Rogers may fly the coop in 2010
After I posted about Justin Tryon yesterday, I thought a bit more about what Darrell Green said about him. In particular, this part jumped out at me: ". . . he's a starter in 2009, 2010 or whenever the opportunity comes."
What jumped out at me was the mention of 2010. Carlos Rogers will be a free agent next year, restricted or unrestricted depending on whether or not there is a new CBA. If he hits the free agent market he is likely to be a fairly highly sought after player assuming that he has a solid 2009.
That's fine; you want to have players that other teams want. But you don't want to be in a position where you're forced to break the bank because you have nobody on the team that can replace that player.
So, if Tryon lives up to Green's words, the Skins will be in a pretty good position when it comes to dealing with Rogers. If the bidding gets too high they can just let him go, knowing that a solid replacement, a player that they—gasp—drafted.
Now, I don't want everyone to think that I believe that Tryon is as good a Rogers or that I'm trying to run Rogers out of town. Neither of those is the case. I think that Rogers is highly underappreciated. He drops passes that other CB's wouldn't be in position to get their hands on.
But the world of sports is unlike that of other businesses in that the prices are set by your dumbest competitor. Often the Redskins are in the role of being that dumbest competitor. In this situation they might be able to draw a line in the stand and, if the bidding goes past that, let Rogers walk and have a cornerback who's working off of a fourth-round draftee rookie deal for the next two seasons. It's probably too much to hope to think it would be the start of a trend or anything like that, but any succession planning taking place at all is a welcome development.
GLENDALE, AZ—The Redskins went into today’s game against the Cardinals somewhat banged up and they exit with a couple of additional injury concerns in the form of concussions.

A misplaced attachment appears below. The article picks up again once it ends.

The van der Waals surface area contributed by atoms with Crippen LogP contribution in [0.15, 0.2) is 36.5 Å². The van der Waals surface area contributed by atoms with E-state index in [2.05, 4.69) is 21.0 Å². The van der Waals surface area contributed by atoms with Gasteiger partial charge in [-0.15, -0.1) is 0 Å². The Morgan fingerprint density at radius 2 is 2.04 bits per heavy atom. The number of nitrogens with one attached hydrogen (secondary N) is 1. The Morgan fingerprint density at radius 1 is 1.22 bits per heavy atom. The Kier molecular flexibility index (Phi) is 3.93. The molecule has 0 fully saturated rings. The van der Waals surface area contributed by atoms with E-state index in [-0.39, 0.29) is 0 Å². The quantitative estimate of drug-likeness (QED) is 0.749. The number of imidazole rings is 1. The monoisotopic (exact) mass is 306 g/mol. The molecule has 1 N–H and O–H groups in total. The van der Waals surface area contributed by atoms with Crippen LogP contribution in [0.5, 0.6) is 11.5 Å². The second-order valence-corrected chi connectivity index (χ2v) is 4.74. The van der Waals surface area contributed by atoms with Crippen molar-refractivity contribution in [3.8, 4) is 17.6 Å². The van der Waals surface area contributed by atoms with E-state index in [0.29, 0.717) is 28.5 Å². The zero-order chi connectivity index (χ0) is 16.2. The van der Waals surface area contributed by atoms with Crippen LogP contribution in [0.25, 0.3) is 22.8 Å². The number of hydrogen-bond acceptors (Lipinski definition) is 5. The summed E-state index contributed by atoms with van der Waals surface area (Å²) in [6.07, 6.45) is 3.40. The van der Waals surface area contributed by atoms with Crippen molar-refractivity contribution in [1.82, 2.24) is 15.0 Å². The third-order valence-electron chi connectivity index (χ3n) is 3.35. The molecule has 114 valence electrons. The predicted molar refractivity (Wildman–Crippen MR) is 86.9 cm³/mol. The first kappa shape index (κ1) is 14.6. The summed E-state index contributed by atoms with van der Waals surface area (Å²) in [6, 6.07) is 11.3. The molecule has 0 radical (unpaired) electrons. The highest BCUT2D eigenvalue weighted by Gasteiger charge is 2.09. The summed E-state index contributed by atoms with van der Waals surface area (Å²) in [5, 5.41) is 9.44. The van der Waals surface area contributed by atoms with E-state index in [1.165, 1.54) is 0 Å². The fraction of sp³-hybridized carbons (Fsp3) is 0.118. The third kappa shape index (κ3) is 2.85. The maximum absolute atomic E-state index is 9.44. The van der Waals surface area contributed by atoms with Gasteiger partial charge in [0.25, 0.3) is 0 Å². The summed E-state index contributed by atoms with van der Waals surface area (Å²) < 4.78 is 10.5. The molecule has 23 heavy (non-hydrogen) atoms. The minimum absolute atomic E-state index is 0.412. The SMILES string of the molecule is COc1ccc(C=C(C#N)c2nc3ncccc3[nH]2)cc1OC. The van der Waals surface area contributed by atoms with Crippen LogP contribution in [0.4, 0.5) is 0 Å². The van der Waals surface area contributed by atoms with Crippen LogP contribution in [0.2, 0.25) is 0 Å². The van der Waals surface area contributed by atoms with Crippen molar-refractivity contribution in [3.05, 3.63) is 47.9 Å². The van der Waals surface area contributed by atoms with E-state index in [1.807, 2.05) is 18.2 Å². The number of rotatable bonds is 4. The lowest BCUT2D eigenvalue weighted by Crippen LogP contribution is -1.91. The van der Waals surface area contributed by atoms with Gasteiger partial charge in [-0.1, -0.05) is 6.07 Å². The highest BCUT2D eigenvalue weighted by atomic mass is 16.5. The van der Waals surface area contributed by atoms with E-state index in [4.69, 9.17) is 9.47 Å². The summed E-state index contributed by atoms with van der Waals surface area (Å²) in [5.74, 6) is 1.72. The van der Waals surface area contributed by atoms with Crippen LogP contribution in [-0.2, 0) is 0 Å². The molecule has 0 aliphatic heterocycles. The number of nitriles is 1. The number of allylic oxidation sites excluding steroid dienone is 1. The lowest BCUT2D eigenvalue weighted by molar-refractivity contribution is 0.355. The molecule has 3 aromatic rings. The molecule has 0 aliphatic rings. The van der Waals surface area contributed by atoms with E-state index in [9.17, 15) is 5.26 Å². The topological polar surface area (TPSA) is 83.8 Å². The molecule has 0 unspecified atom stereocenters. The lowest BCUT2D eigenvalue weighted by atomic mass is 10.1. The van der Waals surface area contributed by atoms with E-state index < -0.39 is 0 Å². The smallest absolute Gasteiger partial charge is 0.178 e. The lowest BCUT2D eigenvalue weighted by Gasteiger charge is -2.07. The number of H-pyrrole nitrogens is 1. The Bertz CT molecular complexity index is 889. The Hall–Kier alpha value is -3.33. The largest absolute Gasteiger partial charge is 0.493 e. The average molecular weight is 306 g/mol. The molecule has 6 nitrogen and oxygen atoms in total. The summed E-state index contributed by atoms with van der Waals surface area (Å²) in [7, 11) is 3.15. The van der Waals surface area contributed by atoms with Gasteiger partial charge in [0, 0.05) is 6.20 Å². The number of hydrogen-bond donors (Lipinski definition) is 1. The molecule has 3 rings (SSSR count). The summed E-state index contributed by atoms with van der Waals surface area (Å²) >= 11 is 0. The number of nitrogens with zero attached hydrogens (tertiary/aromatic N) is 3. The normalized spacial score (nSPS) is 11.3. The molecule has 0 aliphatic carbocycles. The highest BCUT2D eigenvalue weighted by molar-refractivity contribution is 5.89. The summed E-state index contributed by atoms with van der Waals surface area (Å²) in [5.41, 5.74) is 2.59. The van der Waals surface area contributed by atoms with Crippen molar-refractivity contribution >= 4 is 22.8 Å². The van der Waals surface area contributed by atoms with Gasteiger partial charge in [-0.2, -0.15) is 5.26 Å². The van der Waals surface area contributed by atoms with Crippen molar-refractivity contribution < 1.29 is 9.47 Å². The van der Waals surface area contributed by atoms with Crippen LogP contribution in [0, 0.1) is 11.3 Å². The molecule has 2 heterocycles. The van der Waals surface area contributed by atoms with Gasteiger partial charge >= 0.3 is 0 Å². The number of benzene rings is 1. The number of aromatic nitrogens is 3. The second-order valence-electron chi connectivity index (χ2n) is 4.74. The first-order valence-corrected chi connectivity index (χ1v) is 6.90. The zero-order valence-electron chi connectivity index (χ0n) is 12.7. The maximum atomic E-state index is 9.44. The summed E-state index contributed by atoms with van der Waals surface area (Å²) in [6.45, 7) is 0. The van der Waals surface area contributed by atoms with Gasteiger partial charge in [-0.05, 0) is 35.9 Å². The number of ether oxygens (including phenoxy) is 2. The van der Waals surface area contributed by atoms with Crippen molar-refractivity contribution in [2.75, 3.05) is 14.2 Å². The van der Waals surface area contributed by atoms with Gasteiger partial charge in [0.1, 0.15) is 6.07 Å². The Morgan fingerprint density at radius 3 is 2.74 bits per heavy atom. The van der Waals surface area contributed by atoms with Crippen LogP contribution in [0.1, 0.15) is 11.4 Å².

Center Spencer Long left the game in the second quarter. Initially it was announced that he had been evaluated for a concussion but that he had been cleared. But after halftime the word came down that he had been retested and it was determined that he does have a concussion. Long has entered the concussion protocol.
Veteran John Sullivan, picked up earlier this season when Kory Lichtensteiger went on injured reserve, filled in a center the rest of the way. He is a capable fill-in but if Long is out he would be the only available center. The Redskins might have to sign a center if it looks like Long will be out of action against the Eagles.
In the fourth quarter safety Will Blackmon left the game. According to Redskins coach Jay Gruden he was being evaluated for a concussion and a stinger. His exact status is unknown. Gruden will give more information during a conference call with reporters on Monday.
[MORE: JOSH NORMAN ON HIS CRUCIAL FOURTH-QUARTER PENALTY]
GLENDALE, AZ—The Redskins had a couple of chances to stop what would eventually turn into the Cardinals’ game-clinching drive in the fourth quarter. The first one came when they went for it on fourth and one at their own 34. It was a gutsy call by Arizona coach Bruce Arians and David Johnson make him look smart by popping off a 14-yard run.
The Cards earned that one. But it looked as though they got something of a gift a few plays later when Josh Norman was flagged holding receiver Larry Fitzgerald. It was a borderline call, granting Arizona a gift third and five conversion. Two plays later Carson Palmer went in for the kill, throwing a 42-yard touchdown pass to J.J. Nelson.
On the field, Norman seemed to be none too pleased with the penalty flag. He said after the game that he thinks that Fitzgerald may have stolen a flag.
“He [Fitzgerald] was within five yards. Larry is a wily vet,” said Norman. “I'd been doing it all game, kind of . . . He breaks out and I go for the ball and the flag got thrown. We'd like to see that not happen in that situation because there was some good position, some good leverage. And a flag came out.
“It is what it is. You can't blame a call on that, blame a call on this. It's whatever, man.”
Norman is right. The Redskins blew plenty of chances to take control of the game and the blame can be spread around on both sides of the ball. But the flag will loom large as the Redskins try to shake off this loss and get ready for the Eagles next week.
[MORE: ANGRY JAY GRUDEN SAYS REDSKINS 'NOT EVEN CLOSE' TO THINKING ABOUT PLAYOFFS]